And Salon:

This video is sexist. It’s an example of women participating in public life — political, professional, social — and having their participation reduced to sexual objectification. That’s what happened here, nothing more, nothing less.

All this outrage is just wonderfully stupid. If you ever catch yourself saying or writing the phrase “I, for one, am OFFENDED” unironically, it’s probably time to just think about the things in life that you consider fun. It probably won’t take long.

On the one hand, the fuss is a good thing. It’s getting people to watch the video, to see the actual stories that come out of the Occupy Wall Street protests. Maybe people will start to understand why it’s happening in the first place.

On the other hand, this is sad and embarrassing for the left. All this humorless infighting is distracting and it’s why we can’t get organized. Steven Greenstreet and Brandon set out to tweak people’s biases with an eye-catching title, and it’s working. They’re getting tons of views, and they’re playing on people’s preconceptions.

It’s just sad to see self-avowed feminists playing themselves in the process. Without that title, the video would be a little on the voyeuristic side, but otherwise safe for broadcast television and not exceptionally remarkable. With the title, all of a sudden the sky is falling.

One of the only publications that really got what the video is and isn’t about summed it up this way:

I would actually argue that Greenstreet has consciously courted controversy, albeit subtly, by not making a leering video that amplifies his subjects’ sexuality, but which uses a title that makes is seem as if he did. Clever boy, and even more clever in that the word “hot,” though I ran it through the sexist wringer earlier, could be reasonably construed to define a woman who is so intellectually engaging that she becomes a hopeless object of desire.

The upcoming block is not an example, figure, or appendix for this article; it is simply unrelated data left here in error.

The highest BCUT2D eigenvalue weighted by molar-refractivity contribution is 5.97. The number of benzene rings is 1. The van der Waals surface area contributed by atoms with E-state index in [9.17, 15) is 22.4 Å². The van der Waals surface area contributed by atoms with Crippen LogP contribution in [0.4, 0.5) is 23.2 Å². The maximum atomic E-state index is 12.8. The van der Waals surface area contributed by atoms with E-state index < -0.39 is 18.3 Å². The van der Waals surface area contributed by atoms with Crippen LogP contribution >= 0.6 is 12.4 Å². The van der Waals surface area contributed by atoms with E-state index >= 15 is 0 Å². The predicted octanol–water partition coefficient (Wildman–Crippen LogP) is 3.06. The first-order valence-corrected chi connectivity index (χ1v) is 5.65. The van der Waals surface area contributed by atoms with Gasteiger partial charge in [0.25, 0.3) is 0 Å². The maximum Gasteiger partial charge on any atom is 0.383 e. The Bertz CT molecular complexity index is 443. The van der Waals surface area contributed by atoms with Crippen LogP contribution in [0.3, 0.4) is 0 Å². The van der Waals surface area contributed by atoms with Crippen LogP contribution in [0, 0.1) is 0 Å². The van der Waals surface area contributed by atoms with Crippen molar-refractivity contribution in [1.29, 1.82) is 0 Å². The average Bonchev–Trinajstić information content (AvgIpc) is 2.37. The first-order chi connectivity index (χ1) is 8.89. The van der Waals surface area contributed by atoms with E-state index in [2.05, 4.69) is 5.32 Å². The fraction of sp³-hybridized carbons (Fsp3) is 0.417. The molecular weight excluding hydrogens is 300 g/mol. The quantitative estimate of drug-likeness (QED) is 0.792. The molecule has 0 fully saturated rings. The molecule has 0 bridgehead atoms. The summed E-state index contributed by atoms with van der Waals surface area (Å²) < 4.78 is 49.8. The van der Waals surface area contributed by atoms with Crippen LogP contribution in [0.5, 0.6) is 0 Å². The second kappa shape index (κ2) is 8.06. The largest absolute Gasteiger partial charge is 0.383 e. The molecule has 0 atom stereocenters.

Would there be anything wrong with that?

I would further argue that whatever outrage people are feeling about this video is as faked as the supposed exploitation of the women in it. If it is real, then the outrage springs from a deep-seated immaturity about both life and sex! Appreciating someone’s sexual appeal does not automatically dismiss their other fine qualities, but denying their attractiveness literally does. It may be inappropriate to express that appreciation in certain settings, but the idea here seems to be that even recognizing the fact that there are Hot Chicks that Occupy Wall Street is a denigration of them as activists fighting for a cause.

This excerpt comes from a piece on the AVN’s website. AVN is, of course, the largest trade publication that serves the adult film industry. Their site, and the preceding link, are never, ever safe for work. Unless you work in the porn industry.

For what it’s worth, Brandon’s wife is smart, qualified to appear in that video, and has an abundantly healthy self-esteem. She and I both think that maybe it’s a little more important to focus on the issues the protests raise rather than something quite this distracting. Half of our parents’ generation met at protests, and it wasn’t a shared love of bongo drums that got them there in the first place. Nobody that matters cares what gets you down there, as long as you have an open mind.